Yep, I met with the Editor and they’ve decided to keep me on. So I’ll be writing this thing for another year. I guess that’s good, or bad depending on if you like the stuff I write, or not. This year will be a little different though, for the first time since I started stringing together words for the JOURNAL I’m unencumbered. Well, I’m still emcumbered by nutty thoughts that ping around in my brain, but what I mean to say is I’m not tied up by being on the board of trustees or the AMA delegation or anything official, so if I say stuff you don’t like you can’t hold it against State Medical. You’re welcome to hold it against me but you shouldn’t expect I’ll lose a lot of sleep at night just because you think I’m an idiot. I’m used to that. I have a whole family that thinks I’m an idiot from time to time.
The unencumbered stuff is only partly an accident, I guess. Most of it was my own doing. I did run to be re-elected to our rapidly diminishing AMA delegation…I lost, but I got to give one of the most fun to give campaign speeches I could ever imagine giving.
It was one of those things that comes to you when you’re driving a pretty long way, like Meridian to Tupelo, and you have time to let things roll around inside your head, getting bigger and bigger as you drive. Usually, after you get to wherever it is that you’re going, common sense takes over and you write a real speech, but I didn’t get that chance. See I’d had to run back home in the middle of the meeting to treat an emergency patient, an old friend, who had developed a spinal cord compression in the mid-thorasic spine. Not wanting them to be paralyzed from the waist down for what life they had left, there wasn’t a lot of choice. Anyway I got back to Tupelo, got out of the car and gave the speech, about that fast. Here it is, as best as I remember:
Our inaugural theme for this year is “A Night at the Races”, so in keeping with that theme, I’m going to talk about this election in racing terms. See, as far as medical politics goes, the AMA meeting is the Kentucky Derby. It’s our chance to shine in the national spotlight, and up to now we have. You, the Mississippi State Medical Association, are the riders, and we, the AMA delegation have been the horse that runs the race. Well, next year you’ve decided that it will be best for Mississippi to enter the Kentucky Derby riding on a two-legged pig.
By quitting the AMA you’ve left your delegation with only one delegate and one alternate delegate, the same size as the delegations from Puerto Rico, and the gay and transgender physician section.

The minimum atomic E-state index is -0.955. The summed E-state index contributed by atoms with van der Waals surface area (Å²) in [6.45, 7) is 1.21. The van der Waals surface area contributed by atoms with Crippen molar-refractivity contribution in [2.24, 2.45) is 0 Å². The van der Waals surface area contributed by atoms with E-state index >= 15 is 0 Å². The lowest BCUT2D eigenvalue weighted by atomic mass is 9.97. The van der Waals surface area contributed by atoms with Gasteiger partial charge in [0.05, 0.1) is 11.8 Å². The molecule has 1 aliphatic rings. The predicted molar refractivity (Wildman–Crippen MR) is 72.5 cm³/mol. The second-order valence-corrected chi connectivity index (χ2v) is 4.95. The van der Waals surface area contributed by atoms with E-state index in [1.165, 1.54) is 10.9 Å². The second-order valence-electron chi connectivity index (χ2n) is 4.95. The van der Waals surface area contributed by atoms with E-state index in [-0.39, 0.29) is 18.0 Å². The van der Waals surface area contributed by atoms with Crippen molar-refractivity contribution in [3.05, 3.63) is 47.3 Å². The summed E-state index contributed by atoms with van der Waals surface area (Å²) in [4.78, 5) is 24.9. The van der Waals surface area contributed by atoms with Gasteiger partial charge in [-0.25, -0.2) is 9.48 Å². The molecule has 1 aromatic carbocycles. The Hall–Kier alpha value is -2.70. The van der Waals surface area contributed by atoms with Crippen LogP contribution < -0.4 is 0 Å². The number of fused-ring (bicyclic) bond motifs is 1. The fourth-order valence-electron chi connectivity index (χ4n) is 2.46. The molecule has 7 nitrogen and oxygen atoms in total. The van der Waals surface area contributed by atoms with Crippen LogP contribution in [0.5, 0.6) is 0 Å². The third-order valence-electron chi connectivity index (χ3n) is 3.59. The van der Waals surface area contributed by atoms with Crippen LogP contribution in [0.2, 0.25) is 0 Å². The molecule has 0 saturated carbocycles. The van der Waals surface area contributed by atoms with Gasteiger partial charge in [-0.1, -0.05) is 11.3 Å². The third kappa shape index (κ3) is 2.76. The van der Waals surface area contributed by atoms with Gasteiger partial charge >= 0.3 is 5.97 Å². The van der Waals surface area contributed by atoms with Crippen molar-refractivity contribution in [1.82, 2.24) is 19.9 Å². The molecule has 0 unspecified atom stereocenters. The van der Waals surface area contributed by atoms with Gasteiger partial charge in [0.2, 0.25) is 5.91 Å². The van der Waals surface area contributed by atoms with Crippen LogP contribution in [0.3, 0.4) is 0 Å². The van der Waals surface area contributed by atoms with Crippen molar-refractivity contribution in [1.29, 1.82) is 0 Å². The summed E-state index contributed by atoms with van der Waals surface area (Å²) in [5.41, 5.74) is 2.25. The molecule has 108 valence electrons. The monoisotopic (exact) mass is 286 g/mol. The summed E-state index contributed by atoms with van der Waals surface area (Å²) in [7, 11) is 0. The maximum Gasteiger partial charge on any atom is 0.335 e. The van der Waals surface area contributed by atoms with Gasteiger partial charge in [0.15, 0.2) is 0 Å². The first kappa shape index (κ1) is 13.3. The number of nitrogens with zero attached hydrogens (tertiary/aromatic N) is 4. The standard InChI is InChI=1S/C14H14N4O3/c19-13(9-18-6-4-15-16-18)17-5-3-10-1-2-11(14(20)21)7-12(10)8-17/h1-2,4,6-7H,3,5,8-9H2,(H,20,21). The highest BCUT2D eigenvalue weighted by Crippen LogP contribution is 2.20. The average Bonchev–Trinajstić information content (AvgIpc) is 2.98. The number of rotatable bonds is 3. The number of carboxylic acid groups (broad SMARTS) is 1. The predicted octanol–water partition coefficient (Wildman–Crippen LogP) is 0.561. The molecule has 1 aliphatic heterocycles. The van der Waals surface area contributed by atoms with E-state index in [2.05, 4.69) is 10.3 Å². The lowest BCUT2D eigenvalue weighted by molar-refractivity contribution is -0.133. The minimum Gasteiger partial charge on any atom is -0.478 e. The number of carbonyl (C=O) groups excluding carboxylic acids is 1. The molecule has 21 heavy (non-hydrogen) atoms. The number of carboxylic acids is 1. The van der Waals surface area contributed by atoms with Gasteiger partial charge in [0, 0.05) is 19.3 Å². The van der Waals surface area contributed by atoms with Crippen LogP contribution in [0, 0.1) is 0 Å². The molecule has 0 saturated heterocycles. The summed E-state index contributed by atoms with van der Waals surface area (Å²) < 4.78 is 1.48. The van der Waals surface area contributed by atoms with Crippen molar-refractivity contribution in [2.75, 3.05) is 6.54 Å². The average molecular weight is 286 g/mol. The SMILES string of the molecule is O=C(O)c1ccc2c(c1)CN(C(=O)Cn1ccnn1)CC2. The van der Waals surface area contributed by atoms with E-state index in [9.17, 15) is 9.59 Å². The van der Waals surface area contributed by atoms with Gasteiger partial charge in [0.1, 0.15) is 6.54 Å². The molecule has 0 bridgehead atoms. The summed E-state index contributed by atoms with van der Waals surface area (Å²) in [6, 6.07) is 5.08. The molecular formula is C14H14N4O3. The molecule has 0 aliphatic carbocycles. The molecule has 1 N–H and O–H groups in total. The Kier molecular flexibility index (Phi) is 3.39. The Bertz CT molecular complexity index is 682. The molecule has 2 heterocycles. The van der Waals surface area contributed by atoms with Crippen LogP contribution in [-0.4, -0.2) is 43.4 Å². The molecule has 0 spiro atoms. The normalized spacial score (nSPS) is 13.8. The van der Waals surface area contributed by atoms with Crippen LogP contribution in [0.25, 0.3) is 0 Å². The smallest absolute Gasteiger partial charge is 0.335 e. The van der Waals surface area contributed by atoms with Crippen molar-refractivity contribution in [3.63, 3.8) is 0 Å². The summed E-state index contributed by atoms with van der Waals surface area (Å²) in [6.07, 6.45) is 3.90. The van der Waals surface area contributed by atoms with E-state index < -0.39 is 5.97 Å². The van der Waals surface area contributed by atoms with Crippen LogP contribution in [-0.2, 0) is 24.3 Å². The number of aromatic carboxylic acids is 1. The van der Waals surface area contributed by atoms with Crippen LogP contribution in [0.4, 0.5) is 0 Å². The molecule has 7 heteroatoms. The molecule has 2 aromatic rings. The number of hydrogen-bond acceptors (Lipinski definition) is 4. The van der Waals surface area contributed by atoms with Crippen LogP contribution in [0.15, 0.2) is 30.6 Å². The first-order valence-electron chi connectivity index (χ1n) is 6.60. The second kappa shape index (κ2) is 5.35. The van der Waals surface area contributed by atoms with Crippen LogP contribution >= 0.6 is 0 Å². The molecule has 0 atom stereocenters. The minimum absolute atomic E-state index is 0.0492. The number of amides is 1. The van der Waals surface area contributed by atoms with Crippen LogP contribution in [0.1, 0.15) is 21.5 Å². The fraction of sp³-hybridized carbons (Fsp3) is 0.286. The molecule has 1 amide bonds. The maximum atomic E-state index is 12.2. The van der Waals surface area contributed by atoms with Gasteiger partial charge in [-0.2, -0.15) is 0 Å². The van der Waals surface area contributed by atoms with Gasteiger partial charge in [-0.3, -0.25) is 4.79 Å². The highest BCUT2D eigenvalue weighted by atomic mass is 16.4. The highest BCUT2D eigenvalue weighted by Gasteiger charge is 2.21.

So what this election is all about is deciding what two legs you think you need on that pig. Do you want a couple of hams? We surely have our share of hams on the delegation. We can harness the power of those hams and go plowing along through the dirt trying to get around that track. Maybe we need a couple of strong shoulders, we have plenty of those on the delegation too, a little more dignified perhaps. They can pull us along. Or maybe you all want one ham and one shoulder. We can try to find a way to balance ourselves and not fall over in the dirt.
None of these, I submit, is a good alternative. It is a shame is what it is. You want to tell me that the AMA doesn’t represent you, that the delegation isn’t important to you? Well the work of this delegation is directly responsible for you getting checks for 8.1% of your entire gross federally derived income last year. By fighting to require CMS to abide by the congressionally mandated geographic price correction we prevailed. That meant something to you. You put that money in your pocket. Nobody called to say, “I’m not taking this damned money, the AMA got it, and I don’t approve of the AMA.” Destroying this delegation, just to make a political point, when you’re benefitting from the work that it does is shortsighted and stupid.
My friends have told me that this is a suicide speech. If it is…then so be it. Somebody has to tell you the truth. If we get 1001 members of this association, one fourth of our members, to re-join the AMA at least we’d have two delegates and two alternates. While we still probably won’t win the Kentucky Derby on a four-legged pig, I’m betting we’ll eat a lot less dirt.
It was a great time. I got to pound on the lectern and point at people and tell the truth. Who could possibly ask for more?
The election turned out fine. We decided on two strong shoulders, Luke Lampton and Danny Edney. I couldn’t have asked for a better outcome…unless, of course, those of you out there reading this listen to what it is I’ve said, and do what it’s going to take to get us a couple more legs to run on.
See ya next time,
One of the hams